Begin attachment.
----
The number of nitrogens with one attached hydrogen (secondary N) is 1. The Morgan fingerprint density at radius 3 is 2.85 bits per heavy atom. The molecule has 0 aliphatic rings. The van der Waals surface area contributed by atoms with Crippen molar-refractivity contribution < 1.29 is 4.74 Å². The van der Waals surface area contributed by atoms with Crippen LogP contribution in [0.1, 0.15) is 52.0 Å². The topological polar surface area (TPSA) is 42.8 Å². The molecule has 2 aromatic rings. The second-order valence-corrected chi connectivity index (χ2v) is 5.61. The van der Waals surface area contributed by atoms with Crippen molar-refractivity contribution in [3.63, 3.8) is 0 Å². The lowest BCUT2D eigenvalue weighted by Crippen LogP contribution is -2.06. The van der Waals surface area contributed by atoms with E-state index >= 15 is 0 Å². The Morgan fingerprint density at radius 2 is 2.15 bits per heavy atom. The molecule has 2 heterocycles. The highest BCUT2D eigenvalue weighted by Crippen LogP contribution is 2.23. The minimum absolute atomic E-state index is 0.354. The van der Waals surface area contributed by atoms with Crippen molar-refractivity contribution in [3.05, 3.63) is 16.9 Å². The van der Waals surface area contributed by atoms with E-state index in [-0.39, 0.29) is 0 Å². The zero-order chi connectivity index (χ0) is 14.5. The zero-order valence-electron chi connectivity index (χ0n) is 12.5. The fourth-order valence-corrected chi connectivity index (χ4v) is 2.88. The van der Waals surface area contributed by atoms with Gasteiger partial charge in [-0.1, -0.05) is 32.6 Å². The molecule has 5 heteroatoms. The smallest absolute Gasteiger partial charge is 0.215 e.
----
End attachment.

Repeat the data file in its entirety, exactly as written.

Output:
The number of nitrogens with one attached hydrogen (secondary N) is 1. The Morgan fingerprint density at radius 3 is 2.85 bits per heavy atom. The molecule has 0 aliphatic rings. The van der Waals surface area contributed by atoms with Crippen molar-refractivity contribution < 1.29 is 4.74 Å². The van der Waals surface area contributed by atoms with Crippen LogP contribution in [0.1, 0.15) is 52.0 Å². The topological polar surface area (TPSA) is 42.8 Å². The molecule has 2 aromatic rings. The second-order valence-corrected chi connectivity index (χ2v) is 5.61. The van der Waals surface area contributed by atoms with Crippen molar-refractivity contribution in [3.63, 3.8) is 0 Å². The lowest BCUT2D eigenvalue weighted by Crippen LogP contribution is -2.06. The van der Waals surface area contributed by atoms with E-state index >= 15 is 0 Å². The Morgan fingerprint density at radius 2 is 2.15 bits per heavy atom. The molecule has 2 heterocycles. The highest BCUT2D eigenvalue weighted by Crippen LogP contribution is 2.23. The minimum absolute atomic E-state index is 0.354. The van der Waals surface area contributed by atoms with Crippen molar-refractivity contribution in [3.05, 3.63) is 16.9 Å². The van der Waals surface area contributed by atoms with E-state index in [-0.39, 0.29) is 0 Å². The zero-order chi connectivity index (χ0) is 14.5. The zero-order valence-electron chi connectivity index (χ0n) is 12.5. The fourth-order valence-corrected chi connectivity index (χ4v) is 2.88. The van der Waals surface area contributed by atoms with Gasteiger partial charge in [-0.1, -0.05) is 32.6 Å². The molecule has 5 heteroatoms. The smallest absolute Gasteiger partial charge is 0.215 e.